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That was about the dodgy wind speed when we were testing the unit but of course you have to take gusts into account.

 

Also the autosonde is designed to check the surface wind speed before it starts to fill the balloon, if that speed exceeds 25m/s then the sounding is aborted. It is still possible for the launch to take place under the guidance of the remote controller once the winds have returned to acceptable levels.

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I don't remember the abort option in those days but then it probably wouldn't have been applicable as it was under test to see whether the office wanted to purchase a couple so one requiremnt involved testing in strong winds.

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There have been a number of tweaks and new iterations over the years so it may not have been an option a few years ago. There is an updated version being pushed out now for the new RS41 sonde which, for example, means it takes less time to load the carousels and in launch preparation.

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Right thanks for the update. I assume they are still controlled from Camborne and Lerwick?

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Yes, and Exeter HQ too I think, although as I work for Vaisala rather than the UKMO I'm not absolutely certain !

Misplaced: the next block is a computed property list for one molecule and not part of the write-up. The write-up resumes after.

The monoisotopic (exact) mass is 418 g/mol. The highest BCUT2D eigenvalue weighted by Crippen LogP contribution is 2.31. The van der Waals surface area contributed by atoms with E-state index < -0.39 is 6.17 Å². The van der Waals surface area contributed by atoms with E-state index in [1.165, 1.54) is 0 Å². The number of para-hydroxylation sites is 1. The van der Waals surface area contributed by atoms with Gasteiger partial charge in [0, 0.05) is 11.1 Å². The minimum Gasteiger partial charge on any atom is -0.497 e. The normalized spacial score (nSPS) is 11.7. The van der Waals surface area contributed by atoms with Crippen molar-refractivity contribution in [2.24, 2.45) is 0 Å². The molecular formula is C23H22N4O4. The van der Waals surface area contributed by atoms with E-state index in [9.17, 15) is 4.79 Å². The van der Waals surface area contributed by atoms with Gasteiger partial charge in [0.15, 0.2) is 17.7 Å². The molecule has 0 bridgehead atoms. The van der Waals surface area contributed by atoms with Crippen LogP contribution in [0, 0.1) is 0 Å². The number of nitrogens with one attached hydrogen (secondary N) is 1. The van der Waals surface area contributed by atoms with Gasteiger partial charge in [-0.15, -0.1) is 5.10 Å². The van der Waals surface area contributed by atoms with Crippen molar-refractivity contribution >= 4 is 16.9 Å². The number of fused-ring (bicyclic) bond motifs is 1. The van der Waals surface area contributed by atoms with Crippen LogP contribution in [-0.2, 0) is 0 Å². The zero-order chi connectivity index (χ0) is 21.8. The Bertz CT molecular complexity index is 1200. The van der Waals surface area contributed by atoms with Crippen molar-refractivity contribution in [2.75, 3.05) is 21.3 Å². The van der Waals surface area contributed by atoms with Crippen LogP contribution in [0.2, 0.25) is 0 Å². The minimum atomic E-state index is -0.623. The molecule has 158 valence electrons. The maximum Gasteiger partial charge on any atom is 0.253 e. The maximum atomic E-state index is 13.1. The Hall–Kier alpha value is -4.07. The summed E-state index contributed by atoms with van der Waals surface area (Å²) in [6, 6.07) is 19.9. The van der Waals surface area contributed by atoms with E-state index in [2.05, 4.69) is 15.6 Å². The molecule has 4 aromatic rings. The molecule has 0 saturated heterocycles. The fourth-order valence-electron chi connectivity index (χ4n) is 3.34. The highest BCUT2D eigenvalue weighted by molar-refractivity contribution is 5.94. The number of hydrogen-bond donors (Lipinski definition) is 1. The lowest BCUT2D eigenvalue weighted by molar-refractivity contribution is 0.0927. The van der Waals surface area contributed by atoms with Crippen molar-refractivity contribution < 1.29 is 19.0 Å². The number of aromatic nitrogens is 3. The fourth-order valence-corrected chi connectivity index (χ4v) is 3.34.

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Just out of interest this snippet appeared in the Cornishman in September 1949.  It would have been after the office moved from a quarry in Mousehole to Camborne. Mother Cornwall and a box of magic indeed.

 

WEATHER FORECASTS

 

WEST Cornwall is to play a notable part, thanks to its unique geographical position, in the new national scheme to perfect the scientific preparation of the daily weather forecasts. Work will be based at Kehelland, near Camborne. Every six hours one of the so-called balloons, really a compact box of modern magic, will rise above the Duchy to heights more than twice those of unbeaten Everest with its eternal ice and constant snow. We shall all watch eagerly in case we are lucky and can. see the ascending instruments, or better still, recover a radio-sonde transmitter after its descent from the aerial regions to Mother Cornwall. Even the coastal fishermen, because of drift, may sometimes see the "land fall." In future we all surely, after reading in "The Cornishman" such an elaborate description of the busy new station and its wonders, will take a keener and more personal interest in the daily forecasts. We shall rejoice, too, when the local station, in which our pride will centre, plays its part in what, despite the occasional jest, remains one of the marvels of the age, of immense importance to coastal and sea-faring folk.

Edited by knocker
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On 3/7/2017 at 10:37, knocker said:

I came across this article by Jim Galvin from 2003 but obviously much if this is still relevant. I thought it might be of interest.

Back to basics: Radiosondes: Part 2 – Using and interpreting the data

http://onlinelibrary.wiley.com/doi/10.1256/wea.126.02B/epdf

yes worth a read, also interesting to me to see the names of folk, Saunders 1950 and prediction of fog, gawd knows how many times that particular bit of work was used by me, and every other forecaster prior to computer models?